It goes off once a month (here in the Netherlands at 12:00 noon on each first Monday), sounding from somewhere in the distance. If we even happen to notice it, we pause a moment to remind ourselves that “it’s just that time of month” – no need to go take cover against some air attack or to try to find the nearest gasmask. It’s the air raid (or public emergency) siren, and it still makes up one element of the home-town environment for many of us. And in truth, it should not be retired any time soon, since we all still need it: launchable nuclear arsenals deployed within long-range bombers and on intercontinental ballistic missiles remain in the armories of a number of the world’s military powers, and then in addition few places in this world can count themselves immune from the possibility of devastating floods and/or earthquakes.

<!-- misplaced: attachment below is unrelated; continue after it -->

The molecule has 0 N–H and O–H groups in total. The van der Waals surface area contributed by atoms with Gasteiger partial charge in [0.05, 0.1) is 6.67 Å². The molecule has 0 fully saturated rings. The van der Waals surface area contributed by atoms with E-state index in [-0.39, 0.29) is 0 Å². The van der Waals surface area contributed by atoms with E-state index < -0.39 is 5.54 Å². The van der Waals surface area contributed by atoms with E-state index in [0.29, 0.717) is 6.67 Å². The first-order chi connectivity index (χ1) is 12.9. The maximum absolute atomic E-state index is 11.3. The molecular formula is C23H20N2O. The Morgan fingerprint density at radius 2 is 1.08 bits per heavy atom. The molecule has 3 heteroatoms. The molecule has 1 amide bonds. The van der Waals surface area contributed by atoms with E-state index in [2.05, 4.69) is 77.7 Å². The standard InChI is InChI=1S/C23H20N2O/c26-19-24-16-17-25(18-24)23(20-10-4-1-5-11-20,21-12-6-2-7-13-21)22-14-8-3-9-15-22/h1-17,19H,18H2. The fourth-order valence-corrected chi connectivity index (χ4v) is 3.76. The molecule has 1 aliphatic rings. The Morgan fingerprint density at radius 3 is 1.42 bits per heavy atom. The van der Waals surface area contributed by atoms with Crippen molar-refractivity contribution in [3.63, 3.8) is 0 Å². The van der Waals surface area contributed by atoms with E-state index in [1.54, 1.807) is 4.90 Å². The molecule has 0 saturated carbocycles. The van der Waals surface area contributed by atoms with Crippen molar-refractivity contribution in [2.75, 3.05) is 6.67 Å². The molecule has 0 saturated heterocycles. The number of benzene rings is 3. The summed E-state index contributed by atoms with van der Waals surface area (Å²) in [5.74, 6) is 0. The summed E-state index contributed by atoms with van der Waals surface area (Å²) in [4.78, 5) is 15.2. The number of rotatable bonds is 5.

In actuality, though, these siren-systems are under threat: they cost too much, supposedly hundreds of millions of euros to maintain nationally. That datum comes from a recent examination of this issue in the Frankfurter Rundschau by Roland Knauer. Public authorities are increasingly shutting them down, in favor of setting up alternate warning systems for fire and civil defense officials employing TV, radio, and SMS. (more…)